measurement effects
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2021 ◽  
pp. 33-56
Barry Schouten ◽  
Jan van den Brakel ◽  
Bart Buelens ◽  
Deirdre Giesen ◽  
Annemieke Luiten ◽  

2021 ◽  
Vol 9 (6) ◽  
pp. 585
Minghao Wu ◽  
Leen De Vos ◽  
Carlos Emilio Arboleda Chavez ◽  
Vasiliki Stratigaki ◽  
Maximilian Streicher ◽  

The present work introduces an analysis of the measurement and model effects that exist in monopile scour protection experiments with repeated small scale tests. The damage erosion is calculated using the three dimensional global damage number S3D and subarea damage number S3D,i. Results show that the standard deviation of the global damage number σ(S3D)=0.257 and is approximately 20% of the mean S3D, and the standard deviation of the subarea damage number σ(S3D,i)=0.42 which can be up to 33% of the mean S3D. The irreproducible maximum wave height, chaotic flow field and non-repeatable armour layer construction are regarded as the main reasons for the occurrence of strong model effects. The measurement effects are limited to σ(S3D)=0.039 and σ(S3D,i)=0.083, which are minor compared to the model effects.

Anouk Hubrechsen ◽  
Kate A. Remley ◽  
Robert D. Jones ◽  
Robert D. Horansky ◽  
Vincent T. Neylon ◽  

Abstract New protocols related to Internet-of-things applications may introduce previously unnoticed measurement effects in reverberation chambers (RCs) due to the narrowband nature of these protocols. Such technologies also require less loading to meet the coherence-bandwidth conditions, which may lead to higher variations, hence uncertainties, across the channel. In this work, we extend a previous study of uncertainty in NB-IoT and CAT-M1 device measurements in RCs by providing, for the first time, a comprehensive uncertainty analysis of the components related to the reference and DUT measurements. By use of a significance test, we show that certain components of uncertainty become more dominant for such narrowband protocols, and cannot be considered as negligible, as in current standardized test methods. We show that the uncertainty, if not accounted for by using the extended formulation, will be greatly overestimated and could lead to non-compliance to standards.

2020 ◽  
Bastiaan T Rutjens ◽  
Esther Niehoff ◽  
Steven Heine

Recent years have not only seen growing public distrust in science, but also in the people conducting science. Yet, attitudes toward scientists remain largely unexplored, and the limited body of literature that exists points to an interesting ambivalence. While survey data suggest scientists to be highly respected, research has found scientists to be perceived as capable of immoral behavior. We report two experiments aimed at identifying what contributes to this ambivalence through systematic investigations of stereotypical perceptions of scientists. In these studies, we particularly focus on two potential sources of inconsistencies in previous work: divergent operationalizations of morality (measurement effects), and different specifications of the broad group of scientists (framing effects). Results show that scientists are generally perceived as more likely to violate binding as opposed to individualizing moral foundations, and that they deviate from control groups more strongly on the latter. The extent to which different morality measures reflect the differentiation between binding and individualizing moral foundations at least partially accounts for previous contradictory findings. Moreover, the results indicate large variation in perceptions of different types of scientists: People hold more positive attitudes toward university-affiliated scientists as compared to industry-affiliated scientists, with perceptions of the ‘typical scientist’ more closely resembling the latter. Taken together, the findings have important academic ramifications for science skepticism, morality, and stereotyping research as well as valuable practical implications for successful science communication.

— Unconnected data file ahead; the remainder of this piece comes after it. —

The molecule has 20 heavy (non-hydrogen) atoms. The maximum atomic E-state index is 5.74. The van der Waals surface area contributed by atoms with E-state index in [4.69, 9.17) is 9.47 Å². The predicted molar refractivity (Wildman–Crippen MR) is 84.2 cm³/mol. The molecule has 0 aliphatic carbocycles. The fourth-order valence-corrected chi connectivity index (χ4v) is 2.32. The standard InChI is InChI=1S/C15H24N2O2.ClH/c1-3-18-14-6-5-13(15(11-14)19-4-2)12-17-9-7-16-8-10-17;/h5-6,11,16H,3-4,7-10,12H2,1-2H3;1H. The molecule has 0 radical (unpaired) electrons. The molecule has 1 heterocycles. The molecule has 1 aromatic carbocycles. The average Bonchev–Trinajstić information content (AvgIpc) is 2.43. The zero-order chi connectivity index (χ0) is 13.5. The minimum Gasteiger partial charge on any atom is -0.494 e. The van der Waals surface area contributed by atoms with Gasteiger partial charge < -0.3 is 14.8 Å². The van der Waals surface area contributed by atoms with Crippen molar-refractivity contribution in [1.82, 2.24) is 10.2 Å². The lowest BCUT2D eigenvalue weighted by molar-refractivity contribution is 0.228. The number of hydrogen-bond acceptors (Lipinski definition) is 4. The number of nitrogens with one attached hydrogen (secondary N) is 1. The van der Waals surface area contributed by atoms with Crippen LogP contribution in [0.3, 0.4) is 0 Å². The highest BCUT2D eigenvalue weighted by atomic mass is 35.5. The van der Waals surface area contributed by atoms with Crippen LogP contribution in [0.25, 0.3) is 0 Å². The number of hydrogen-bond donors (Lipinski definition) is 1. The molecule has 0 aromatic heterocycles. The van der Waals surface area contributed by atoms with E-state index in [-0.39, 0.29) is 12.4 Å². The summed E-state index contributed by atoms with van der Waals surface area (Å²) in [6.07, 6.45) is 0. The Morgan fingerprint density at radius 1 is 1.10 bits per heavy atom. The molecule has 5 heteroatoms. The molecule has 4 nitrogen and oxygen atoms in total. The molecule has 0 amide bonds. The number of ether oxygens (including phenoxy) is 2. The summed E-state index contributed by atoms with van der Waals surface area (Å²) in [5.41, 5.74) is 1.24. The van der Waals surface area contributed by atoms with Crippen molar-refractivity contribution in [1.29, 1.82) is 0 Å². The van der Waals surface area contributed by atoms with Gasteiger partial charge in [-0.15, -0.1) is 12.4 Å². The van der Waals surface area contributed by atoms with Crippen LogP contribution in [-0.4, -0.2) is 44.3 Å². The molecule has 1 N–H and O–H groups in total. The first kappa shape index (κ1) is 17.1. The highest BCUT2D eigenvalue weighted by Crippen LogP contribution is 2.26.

2019 ◽  
Vol 489 (4) ◽  
pp. 5889-5899 ◽  
Santanu Das

ABSTRACT The standard model of cosmology predicts a statistically isotropic (SI) cosmic microwave background (CMB) sky. However, the SI violation signals are always present in an observed sky-map. Different cosmological artefacts, measurement effects, and unavoidable effects during data analysis, etc. may lead to isotropy violation in an otherwise SI sky. Therefore, a proper data analysis technique should calculate all these SI violation signals, so that they can be matched with SI violation signals from the known sources, and then conclude if there is any intrinsic SI violation in the CMB sky. In one of our recent works, we presented a general Bayesian formalism for measuring the isotropy violation signals in the CMB sky in the presence of an idealized isotropic noise. In this paper, we have extended the mechanism and develop a software package, sitoolbox, for measuring SI violation in presence of anisotropic noise and masking.

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